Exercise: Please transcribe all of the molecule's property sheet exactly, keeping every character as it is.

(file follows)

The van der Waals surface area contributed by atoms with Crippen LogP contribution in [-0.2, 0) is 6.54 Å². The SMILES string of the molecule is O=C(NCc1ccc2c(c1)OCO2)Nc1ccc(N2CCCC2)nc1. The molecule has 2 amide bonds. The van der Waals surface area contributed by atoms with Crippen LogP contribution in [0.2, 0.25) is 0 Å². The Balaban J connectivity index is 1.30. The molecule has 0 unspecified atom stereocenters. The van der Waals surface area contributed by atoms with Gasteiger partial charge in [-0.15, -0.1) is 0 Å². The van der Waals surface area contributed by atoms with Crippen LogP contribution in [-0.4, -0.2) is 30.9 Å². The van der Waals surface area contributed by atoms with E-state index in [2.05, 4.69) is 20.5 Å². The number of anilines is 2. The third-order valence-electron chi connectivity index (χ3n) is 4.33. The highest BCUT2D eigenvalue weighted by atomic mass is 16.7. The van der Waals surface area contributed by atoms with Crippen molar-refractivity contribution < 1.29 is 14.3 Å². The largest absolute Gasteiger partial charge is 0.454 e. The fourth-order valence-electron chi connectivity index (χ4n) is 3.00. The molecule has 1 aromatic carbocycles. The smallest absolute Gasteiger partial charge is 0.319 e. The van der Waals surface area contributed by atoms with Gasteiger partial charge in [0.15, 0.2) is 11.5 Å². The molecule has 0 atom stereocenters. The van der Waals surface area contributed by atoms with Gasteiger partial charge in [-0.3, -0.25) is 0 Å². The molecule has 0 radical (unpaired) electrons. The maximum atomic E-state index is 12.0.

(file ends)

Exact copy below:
The van der Waals surface area contributed by atoms with Crippen LogP contribution in [-0.2, 0) is 6.54 Å². The SMILES string of the molecule is O=C(NCc1ccc2c(c1)OCO2)Nc1ccc(N2CCCC2)nc1. The molecule has 2 amide bonds. The van der Waals surface area contributed by atoms with Crippen LogP contribution in [0.2, 0.25) is 0 Å². The Balaban J connectivity index is 1.30. The molecule has 0 unspecified atom stereocenters. The van der Waals surface area contributed by atoms with Gasteiger partial charge in [-0.15, -0.1) is 0 Å². The van der Waals surface area contributed by atoms with Crippen LogP contribution in [-0.4, -0.2) is 30.9 Å². The van der Waals surface area contributed by atoms with E-state index in [2.05, 4.69) is 20.5 Å². The number of anilines is 2. The third-order valence-electron chi connectivity index (χ3n) is 4.33. The highest BCUT2D eigenvalue weighted by atomic mass is 16.7. The van der Waals surface area contributed by atoms with Crippen molar-refractivity contribution < 1.29 is 14.3 Å². The largest absolute Gasteiger partial charge is 0.454 e. The fourth-order valence-electron chi connectivity index (χ4n) is 3.00. The molecule has 1 aromatic carbocycles. The smallest absolute Gasteiger partial charge is 0.319 e. The van der Waals surface area contributed by atoms with Gasteiger partial charge in [0.15, 0.2) is 11.5 Å². The molecule has 0 atom stereocenters. The van der Waals surface area contributed by atoms with Gasteiger partial charge in [-0.3, -0.25) is 0 Å². The molecule has 0 radical (unpaired) electrons. The maximum atomic E-state index is 12.0.